Pop quiz!! Please answer the following questions True or False:
_____ _____ Differentiating our brand is a vital marketing task.
_____ _____ Who we compete with depends on the positioning of our brand image.
_____ _____ Mass marketing is dead and is no longer competitive.
If you answered true to most of these statements, you would be like most marketers — and be wrong. At least that’s the provocative point of view taken by Professor Byron Sharp, Director of the Ehrenberg–Bass Institute of Marketing Science at The University of South Australia.
Sometimes a book comes along which challenges many of our most fundamental beliefs about a topic. Such a book is “How Brands Grow” by Dr. Sharp. If you’re familiar with Ehrenberg-Bass, then you know that they’re heavily focused on research and proving with data and analytics how marketing actually works — or doesn’t. That’s why they have “Science” in their name.
In this new book, Dr. Sharp takes aim at how brands grow and tries to debunk some of the most cherished beliefs in marketing. These challenges to Marketing Orthodoxy should be taken seriously because they’re based on facts and data — not opinion.
Marketing Truths (or Not)
Let’s examine the above statements in more depth:
1. Differentiating our brand is a vital marketing task – Dr. Sharp argues that differentiation is much less important than most Marketers think. Why?
- User Bases — First, Dr. Sharp argues that the data shows, fairly convincingly, that user bases are usually not very different. That is, users of one brand are generally similar to users of another brand across most dimensions. If users are similar, then why segment or differentiate?
- Attitudinal Formation — Second, consumer attitudes toward brands are more reflective of buyer behavior and loyalty than position driven marketing. Brand usage drives consumer attitudes and not vice versa. His analogy: everyone loves mothers, but you love your mother more than others.
2. Who we compete with depends on the positioning of our brand – Not so, according to Dr. Sharp and his colleagues. Beyond the fact that brands’ user bases are generally very similar, purchase panel data demonstrates that a brand’s customer base overlaps with competitors in direct proportion to market share.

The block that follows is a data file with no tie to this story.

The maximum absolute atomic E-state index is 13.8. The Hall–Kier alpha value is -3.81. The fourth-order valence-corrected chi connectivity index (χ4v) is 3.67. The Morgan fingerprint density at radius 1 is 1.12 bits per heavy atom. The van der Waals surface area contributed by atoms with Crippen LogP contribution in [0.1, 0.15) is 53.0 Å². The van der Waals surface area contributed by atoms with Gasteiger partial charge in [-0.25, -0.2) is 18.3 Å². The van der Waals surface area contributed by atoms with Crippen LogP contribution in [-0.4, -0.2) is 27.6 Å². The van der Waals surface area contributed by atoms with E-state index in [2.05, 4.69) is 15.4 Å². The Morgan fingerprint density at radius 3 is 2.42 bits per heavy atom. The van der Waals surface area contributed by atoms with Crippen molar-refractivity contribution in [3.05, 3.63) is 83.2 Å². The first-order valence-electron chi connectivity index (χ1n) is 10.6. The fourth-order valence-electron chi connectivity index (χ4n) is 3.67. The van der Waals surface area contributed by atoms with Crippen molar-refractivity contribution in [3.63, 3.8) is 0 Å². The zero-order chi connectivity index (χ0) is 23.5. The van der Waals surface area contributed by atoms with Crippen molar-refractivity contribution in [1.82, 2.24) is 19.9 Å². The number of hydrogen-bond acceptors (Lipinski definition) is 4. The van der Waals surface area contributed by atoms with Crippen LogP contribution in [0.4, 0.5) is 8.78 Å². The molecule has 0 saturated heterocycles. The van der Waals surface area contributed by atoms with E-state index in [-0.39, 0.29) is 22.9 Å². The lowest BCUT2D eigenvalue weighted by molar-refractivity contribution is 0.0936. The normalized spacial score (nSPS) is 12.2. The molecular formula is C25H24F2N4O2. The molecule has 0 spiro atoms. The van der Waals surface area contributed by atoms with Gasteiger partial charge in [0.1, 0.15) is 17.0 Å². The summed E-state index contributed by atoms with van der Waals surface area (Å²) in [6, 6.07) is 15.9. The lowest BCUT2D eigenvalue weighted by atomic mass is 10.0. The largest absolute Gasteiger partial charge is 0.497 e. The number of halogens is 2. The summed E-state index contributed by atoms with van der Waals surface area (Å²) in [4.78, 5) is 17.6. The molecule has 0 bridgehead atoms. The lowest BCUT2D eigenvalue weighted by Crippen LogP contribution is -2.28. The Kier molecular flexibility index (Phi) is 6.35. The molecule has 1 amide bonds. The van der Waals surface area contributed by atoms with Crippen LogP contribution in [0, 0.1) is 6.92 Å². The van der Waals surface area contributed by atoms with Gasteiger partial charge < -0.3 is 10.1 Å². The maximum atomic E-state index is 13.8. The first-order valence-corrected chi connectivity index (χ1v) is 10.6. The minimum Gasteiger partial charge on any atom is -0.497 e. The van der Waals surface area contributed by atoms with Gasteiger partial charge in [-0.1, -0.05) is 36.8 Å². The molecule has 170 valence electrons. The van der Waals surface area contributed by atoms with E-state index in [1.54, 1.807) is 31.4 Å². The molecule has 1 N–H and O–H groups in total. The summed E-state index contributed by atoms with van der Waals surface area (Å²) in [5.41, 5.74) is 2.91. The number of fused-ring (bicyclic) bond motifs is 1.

That is, for any given brand, more of its consumers will come from big brands than small ones. For example, if Brand A competes with Brands B and C, and Brand B has a market leading 50% share while Brand C has only 25% share, chances are high that Brand A will share more buyers with Brand B than C, simply because Brand B is bigger and there are more chances that it’s buyers will also buy Brand A.
This proportional distribution of a brands buyer overlap strongly suggests that consumers are not buying competitive brands because they are similar. Rather, it says that your brand is more likely to source buyers from big brands than small brands simply because big brands have many more buyers to draw from who have many more chances to buy your brand.
Now, before you jump out of your seat and disagree, Dr. Sharp acknowledges that market partitions are real–e.g. soda drinkers vs. fruit juice drinkers, etc. It is these natural market partitions and not similar brand images which drive consumers to switch among a given set of brands. Within any given market partition, switching behavior is driven more by brand size than brand image.
3. Mass Marketing is Dead and No Longer Competitive – One of my favorites. Big brands have big shares because they have more people buying them and the people that buy them are also buying more of them. This fact based observation is usually called “double jeopardy” for obvious reasons.
However, what it also suggests is that, with few exceptions, there is no such thing as small “niche” brands with highly loyal consumers. Small share brands are small because they not only have fewer buyers, but these buyers are less loyal.
An important point here is that big brands tend to have a larger proportion of light category buyers. These light category buyers buy the category less frequently, but when they buy, they are more likely to buy big brands. Why? Because big brands tend to be more available (better distribution) and have higher awareness (often driven by larger advertising).
Mental and Physical Availability – The Holy Grail for Marketers?
So, if some of our most basic beliefs may not be true, how do brands really grow? Dr. Sharp argues that it all boils down to two simple truths. The biggest brands tend to have greater mental and physical availability.
- Physical Availability – In marketing terms, this means distribution. Big brands tend to have big distribution. Marketers sometimes forget that if the product isn’t present, the consumer can’t buy it. Distribution–physical or digital—is key to growing your brand.
- Mental Availability – This means having brand salience and top of mind awareness. When consumers are in a buying situation, brands that have high mental availability tend to win out. This is not just awareness. It’s creating brand salience by linking your product to relevant strategic and executional equities that make it easy for consumers to think of your brand in buying situations.
Does all this mean that we should throw out all that we’ve learned about consumer understanding, segmentation, differentiating our brand, etc.? Far from it. Rather, it simply underscores the fact that the most important drivers of brand growth are the simple notions of mental and physical availability.
So, whenever your boss or someone in the organization asks the question: “what do we have to do to grow volume and share next year?” you now know the answer. And it’s a lot simpler than most people think. At least that’s what Dr. Sharp and the data say.